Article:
10. im surprised to see support for these in mothering. there are better, more natural ways (like fertilitycare!)

    my experience with mirena is that i naively had one placed, and then struggled for the next 4 years with anxiety, depression, and bad enough i had to seek treatment. very upsetting for someone like me who does not want to resort to drug treatment (they made me more anxious and nervous than the depression/anxiety did on its own)

  11. to be clear, when i said “ive read about” that means, i read personal testimony from the women who have suffered from the mirena. there are thousands of us. read data on iud experiences? paid by whom? what, should i go to the mirena website and read the experiences of women on there? as if the website would print a negative experience!

  12. I am happy with my ParaGard, especially since every woman in my family has had breast cancer by the time they were 43 (so *no* hormones now that we know the connection) and after years working in the ER I developed a latex allergy. I do have to get checked more regularly than many women, because I am sensitive to metals, so we keep a very close eye on my cervix and my skin tests to monitor my sensitivity. I have now used a ParaGard for 7 years with no problems, and chose to have a ParaGard reinserted after DS #2…even though I was one of the .3% who got pregnant with my first ParaGard after 5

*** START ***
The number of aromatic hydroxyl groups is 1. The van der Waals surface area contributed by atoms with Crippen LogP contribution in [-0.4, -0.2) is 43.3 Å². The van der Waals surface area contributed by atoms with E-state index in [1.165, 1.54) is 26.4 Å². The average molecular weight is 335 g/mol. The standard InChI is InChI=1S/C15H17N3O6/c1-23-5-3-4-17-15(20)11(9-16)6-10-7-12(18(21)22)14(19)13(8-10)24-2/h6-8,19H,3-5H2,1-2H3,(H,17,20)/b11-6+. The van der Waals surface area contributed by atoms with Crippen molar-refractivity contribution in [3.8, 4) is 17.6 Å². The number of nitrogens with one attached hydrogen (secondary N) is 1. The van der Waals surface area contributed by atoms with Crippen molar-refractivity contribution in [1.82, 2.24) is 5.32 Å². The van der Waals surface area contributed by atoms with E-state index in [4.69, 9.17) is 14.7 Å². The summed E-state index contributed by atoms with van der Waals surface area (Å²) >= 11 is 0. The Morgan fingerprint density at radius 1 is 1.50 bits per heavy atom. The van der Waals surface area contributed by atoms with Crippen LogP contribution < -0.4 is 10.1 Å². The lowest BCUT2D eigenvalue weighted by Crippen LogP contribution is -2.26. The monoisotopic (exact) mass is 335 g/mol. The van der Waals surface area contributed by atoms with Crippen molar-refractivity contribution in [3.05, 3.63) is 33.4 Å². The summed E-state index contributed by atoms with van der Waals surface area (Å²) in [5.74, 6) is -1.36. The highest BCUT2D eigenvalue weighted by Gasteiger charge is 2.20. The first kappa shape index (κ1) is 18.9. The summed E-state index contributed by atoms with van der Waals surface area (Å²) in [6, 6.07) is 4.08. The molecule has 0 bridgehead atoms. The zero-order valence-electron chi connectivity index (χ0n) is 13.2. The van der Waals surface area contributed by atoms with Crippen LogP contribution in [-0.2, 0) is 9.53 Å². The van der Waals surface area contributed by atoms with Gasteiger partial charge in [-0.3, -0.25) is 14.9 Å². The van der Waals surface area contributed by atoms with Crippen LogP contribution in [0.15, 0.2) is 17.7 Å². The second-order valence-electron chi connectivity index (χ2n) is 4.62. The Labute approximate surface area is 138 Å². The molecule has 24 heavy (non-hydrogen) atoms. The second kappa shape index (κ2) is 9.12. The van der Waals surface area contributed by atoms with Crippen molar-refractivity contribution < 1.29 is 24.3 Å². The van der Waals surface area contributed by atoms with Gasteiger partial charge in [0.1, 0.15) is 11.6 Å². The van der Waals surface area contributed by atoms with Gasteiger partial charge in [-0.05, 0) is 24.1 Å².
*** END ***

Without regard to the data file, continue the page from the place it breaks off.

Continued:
13. Melanie, could you please correct your statistic about expulsion? You say that ‘10% or more of women will experience expulsion of the device’. In fact, the article you link to gives the figures as 3 – 10% of women with one type of copper IUCD, and 6% of women with the Mirena. So that’s actually 10% or *fewer*, not more.